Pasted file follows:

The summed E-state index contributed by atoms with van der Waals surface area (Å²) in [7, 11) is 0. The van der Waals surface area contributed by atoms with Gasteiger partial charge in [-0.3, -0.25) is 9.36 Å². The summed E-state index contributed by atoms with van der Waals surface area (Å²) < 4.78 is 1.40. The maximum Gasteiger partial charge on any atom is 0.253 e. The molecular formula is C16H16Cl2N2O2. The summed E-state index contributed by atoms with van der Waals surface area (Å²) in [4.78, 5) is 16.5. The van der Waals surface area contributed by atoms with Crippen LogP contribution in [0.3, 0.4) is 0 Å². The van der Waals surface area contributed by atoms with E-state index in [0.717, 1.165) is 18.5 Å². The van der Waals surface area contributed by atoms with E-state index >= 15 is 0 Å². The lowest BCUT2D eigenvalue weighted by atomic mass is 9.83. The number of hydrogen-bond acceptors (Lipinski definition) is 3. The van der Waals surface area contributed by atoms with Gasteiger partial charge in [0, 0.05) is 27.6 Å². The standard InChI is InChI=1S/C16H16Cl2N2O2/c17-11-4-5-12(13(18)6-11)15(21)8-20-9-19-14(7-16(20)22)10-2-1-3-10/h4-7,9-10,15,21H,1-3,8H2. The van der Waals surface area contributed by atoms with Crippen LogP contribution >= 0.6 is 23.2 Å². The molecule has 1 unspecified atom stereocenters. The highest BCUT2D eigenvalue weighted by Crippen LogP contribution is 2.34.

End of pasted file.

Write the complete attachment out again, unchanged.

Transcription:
The summed E-state index contributed by atoms with van der Waals surface area (Å²) in [7, 11) is 0. The van der Waals surface area contributed by atoms with Gasteiger partial charge in [-0.3, -0.25) is 9.36 Å². The summed E-state index contributed by atoms with van der Waals surface area (Å²) < 4.78 is 1.40. The maximum Gasteiger partial charge on any atom is 0.253 e. The molecular formula is C16H16Cl2N2O2. The summed E-state index contributed by atoms with van der Waals surface area (Å²) in [4.78, 5) is 16.5. The van der Waals surface area contributed by atoms with Crippen LogP contribution in [0.3, 0.4) is 0 Å². The van der Waals surface area contributed by atoms with E-state index in [0.717, 1.165) is 18.5 Å². The van der Waals surface area contributed by atoms with E-state index >= 15 is 0 Å². The lowest BCUT2D eigenvalue weighted by atomic mass is 9.83. The number of hydrogen-bond acceptors (Lipinski definition) is 3. The van der Waals surface area contributed by atoms with Gasteiger partial charge in [0, 0.05) is 27.6 Å². The standard InChI is InChI=1S/C16H16Cl2N2O2/c17-11-4-5-12(13(18)6-11)15(21)8-20-9-19-14(7-16(20)22)10-2-1-3-10/h4-7,9-10,15,21H,1-3,8H2. The van der Waals surface area contributed by atoms with Crippen LogP contribution >= 0.6 is 23.2 Å². The molecule has 1 unspecified atom stereocenters. The highest BCUT2D eigenvalue weighted by Crippen LogP contribution is 2.34.